Sharon King said for a nonprofit like Raleigh’s Place, running a thrift store in a drafty, old building was an expensive proposition. But the load has become a little lighter, with the help of Alabama Power and the Alabama Business Charitable Trust Fund.

Raleigh’s Place purchased a 2,200-square-foot building in Clanton in 2019 to house a thrift store. Named in memory of King’s daughter, it is a “Christ-centered” ministry that serves foster children and their families in Chilton County.

“We had a small clothes closet because kids would come to our camp without shorts or bathing suits. But we could never get enough different sizes, so I thought God was leading us to open a thrift store,” said King, executive director of Raleigh’s Place. “We bought this old building, but it was in need of repair, and we needed to replace eight old HVAC (heating, ventilation and air conditioning) units at $8,500 each.”

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That’s when King turned to Alabama Power, where she learned about the Alabama Business Charitable (ABC) Trust Fund’s Efficiency Forward program. It provides grants up to $10,000 to health and human services nonprofit agencies to help pay for upgrades to make their facilities more energy efficient. The goal is to help reduce their energy bills, thus allowing them to pour those funds back into the community.

King said Alabama Power first conducted an energy audit of the facility and offered tips on how to make it more energy efficient. She was advised to upgrade the insulation, install LED lighting and new HVAC units, and replace the weatherstripping throughout the building.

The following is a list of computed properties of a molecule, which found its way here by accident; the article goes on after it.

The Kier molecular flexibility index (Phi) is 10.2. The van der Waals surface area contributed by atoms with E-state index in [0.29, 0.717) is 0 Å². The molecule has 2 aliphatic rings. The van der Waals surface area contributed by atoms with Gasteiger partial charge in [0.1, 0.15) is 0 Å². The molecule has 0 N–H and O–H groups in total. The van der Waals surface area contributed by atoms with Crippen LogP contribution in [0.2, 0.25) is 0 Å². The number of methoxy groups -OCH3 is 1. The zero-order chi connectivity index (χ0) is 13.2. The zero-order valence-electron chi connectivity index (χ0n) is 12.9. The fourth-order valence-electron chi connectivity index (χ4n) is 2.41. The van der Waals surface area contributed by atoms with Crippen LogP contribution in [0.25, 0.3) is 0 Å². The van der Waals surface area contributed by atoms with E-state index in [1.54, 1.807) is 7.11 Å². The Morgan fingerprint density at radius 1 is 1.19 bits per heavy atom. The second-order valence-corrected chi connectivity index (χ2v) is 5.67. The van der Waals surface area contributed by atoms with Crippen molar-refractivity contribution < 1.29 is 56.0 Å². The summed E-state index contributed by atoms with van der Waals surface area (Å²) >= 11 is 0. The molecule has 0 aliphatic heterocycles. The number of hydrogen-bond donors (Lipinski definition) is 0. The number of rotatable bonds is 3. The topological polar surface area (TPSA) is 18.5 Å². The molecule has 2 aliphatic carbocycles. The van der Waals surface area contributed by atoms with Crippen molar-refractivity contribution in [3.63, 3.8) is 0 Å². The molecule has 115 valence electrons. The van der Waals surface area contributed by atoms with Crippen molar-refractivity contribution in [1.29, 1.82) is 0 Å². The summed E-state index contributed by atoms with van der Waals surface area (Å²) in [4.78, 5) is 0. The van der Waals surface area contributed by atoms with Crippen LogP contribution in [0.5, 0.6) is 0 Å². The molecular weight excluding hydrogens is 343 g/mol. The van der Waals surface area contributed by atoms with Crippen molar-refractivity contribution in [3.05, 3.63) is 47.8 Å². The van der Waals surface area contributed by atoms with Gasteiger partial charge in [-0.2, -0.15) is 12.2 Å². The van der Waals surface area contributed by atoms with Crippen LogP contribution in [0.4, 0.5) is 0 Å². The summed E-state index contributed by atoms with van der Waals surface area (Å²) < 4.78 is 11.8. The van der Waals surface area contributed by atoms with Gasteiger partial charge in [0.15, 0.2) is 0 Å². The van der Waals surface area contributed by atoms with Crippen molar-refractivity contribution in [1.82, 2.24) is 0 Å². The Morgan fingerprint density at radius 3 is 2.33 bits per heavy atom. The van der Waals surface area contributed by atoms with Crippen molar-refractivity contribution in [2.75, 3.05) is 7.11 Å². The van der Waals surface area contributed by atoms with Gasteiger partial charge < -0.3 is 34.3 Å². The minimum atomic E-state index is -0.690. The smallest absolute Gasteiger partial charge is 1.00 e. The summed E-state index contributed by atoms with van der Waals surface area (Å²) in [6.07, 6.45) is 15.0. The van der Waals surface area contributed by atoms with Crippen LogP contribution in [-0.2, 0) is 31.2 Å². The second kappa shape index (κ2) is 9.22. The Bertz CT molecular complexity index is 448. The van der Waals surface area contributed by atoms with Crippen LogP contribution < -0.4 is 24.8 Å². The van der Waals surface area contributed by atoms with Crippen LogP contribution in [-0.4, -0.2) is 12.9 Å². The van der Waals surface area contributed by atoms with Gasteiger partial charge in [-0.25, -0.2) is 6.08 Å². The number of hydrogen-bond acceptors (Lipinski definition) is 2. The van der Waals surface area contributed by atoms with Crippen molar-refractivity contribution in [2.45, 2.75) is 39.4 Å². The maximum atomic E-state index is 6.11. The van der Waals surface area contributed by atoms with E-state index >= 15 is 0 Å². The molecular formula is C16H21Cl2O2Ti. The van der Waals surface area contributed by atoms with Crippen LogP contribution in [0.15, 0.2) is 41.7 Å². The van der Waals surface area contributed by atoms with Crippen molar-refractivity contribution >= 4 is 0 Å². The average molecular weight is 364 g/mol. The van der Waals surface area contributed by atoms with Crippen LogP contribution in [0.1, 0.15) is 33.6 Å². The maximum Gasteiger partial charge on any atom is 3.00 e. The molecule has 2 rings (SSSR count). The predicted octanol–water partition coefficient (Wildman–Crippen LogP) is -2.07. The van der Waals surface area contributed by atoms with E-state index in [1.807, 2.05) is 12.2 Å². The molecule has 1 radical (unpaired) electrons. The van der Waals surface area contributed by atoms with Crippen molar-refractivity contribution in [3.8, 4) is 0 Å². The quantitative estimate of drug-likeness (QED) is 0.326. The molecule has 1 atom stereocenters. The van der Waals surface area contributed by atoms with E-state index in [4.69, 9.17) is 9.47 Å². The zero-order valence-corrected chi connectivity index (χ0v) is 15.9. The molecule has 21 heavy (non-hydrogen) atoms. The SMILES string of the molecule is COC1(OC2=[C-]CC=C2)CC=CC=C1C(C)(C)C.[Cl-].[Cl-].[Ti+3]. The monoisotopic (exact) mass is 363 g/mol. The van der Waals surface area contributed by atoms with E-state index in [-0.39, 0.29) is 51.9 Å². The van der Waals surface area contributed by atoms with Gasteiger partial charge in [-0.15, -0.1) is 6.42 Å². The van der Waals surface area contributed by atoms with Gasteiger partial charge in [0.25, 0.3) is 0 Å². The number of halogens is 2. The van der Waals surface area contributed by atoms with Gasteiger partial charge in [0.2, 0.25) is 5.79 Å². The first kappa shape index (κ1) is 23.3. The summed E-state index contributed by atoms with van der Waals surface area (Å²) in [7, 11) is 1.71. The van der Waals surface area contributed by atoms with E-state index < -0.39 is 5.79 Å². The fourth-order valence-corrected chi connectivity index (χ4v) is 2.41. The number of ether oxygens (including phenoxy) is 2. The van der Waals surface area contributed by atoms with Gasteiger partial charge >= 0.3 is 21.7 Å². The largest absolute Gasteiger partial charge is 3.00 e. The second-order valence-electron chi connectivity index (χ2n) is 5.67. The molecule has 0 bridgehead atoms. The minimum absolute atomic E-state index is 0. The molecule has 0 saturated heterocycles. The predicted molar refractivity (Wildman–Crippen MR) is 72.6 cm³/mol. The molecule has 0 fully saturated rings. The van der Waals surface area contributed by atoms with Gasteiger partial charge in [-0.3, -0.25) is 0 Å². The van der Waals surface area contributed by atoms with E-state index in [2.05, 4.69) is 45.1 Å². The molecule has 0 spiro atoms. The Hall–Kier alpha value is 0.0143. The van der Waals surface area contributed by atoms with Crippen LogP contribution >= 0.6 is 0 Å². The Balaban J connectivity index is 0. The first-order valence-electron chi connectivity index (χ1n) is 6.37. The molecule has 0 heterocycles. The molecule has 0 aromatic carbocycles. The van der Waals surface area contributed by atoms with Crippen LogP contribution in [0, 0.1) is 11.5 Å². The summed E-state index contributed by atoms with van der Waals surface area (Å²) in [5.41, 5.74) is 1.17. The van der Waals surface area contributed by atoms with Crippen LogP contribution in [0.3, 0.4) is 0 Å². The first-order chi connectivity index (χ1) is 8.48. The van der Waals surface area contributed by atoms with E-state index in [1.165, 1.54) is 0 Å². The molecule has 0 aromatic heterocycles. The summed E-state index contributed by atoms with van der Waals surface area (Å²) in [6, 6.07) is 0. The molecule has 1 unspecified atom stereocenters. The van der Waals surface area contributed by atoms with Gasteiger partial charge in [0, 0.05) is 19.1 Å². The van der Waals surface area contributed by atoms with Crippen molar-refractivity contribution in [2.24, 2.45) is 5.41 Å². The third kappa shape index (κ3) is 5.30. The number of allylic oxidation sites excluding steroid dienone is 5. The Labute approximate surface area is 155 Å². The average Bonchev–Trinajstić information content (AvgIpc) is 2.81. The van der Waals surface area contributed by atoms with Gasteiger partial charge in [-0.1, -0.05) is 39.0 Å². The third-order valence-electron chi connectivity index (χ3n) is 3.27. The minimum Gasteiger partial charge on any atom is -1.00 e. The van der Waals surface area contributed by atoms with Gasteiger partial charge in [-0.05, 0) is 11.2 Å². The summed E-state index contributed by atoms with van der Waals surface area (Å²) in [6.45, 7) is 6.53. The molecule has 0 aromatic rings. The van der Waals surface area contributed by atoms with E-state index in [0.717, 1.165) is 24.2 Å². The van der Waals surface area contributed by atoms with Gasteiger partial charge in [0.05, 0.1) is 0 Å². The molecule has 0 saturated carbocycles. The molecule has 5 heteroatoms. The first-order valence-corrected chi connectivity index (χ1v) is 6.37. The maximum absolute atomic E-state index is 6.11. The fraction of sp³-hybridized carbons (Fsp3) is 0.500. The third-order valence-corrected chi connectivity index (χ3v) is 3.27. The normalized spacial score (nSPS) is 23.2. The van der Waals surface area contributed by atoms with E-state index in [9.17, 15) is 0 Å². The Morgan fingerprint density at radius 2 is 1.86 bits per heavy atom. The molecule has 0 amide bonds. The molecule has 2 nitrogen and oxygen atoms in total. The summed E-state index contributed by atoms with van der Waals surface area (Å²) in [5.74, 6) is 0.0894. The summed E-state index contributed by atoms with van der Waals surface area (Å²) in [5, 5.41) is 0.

After applying for and receiving the Efficiency Forward grant, King said Raleigh’s Place used the funds to help pay for the HVAC units, lighting and other energy-related improvements.

“Our power bill has been cut by more than half,” King said. “The grant has meant we can provide more programs and services to more children and change more lives. You can never know how much that means. We’re very grateful and thankful for the ABC Trust, and that you offer a hand up for children who don’t have that opportunity without you.”

The thrift store, Katie’s Kloset, opened its doors last spring. It sells everything from clothes to toys to furniture to appliances. The proceeds are used to support Raleigh’s Place programs and services.

Raleigh’s Place serves Alabama children in memory of a special girl from Alabama NewsCenter on Vimeo.

Raleigh’s Place – a little girl’s legacy

Raleigh’s Place grew out of a little girl’s daily battle against epilepsy.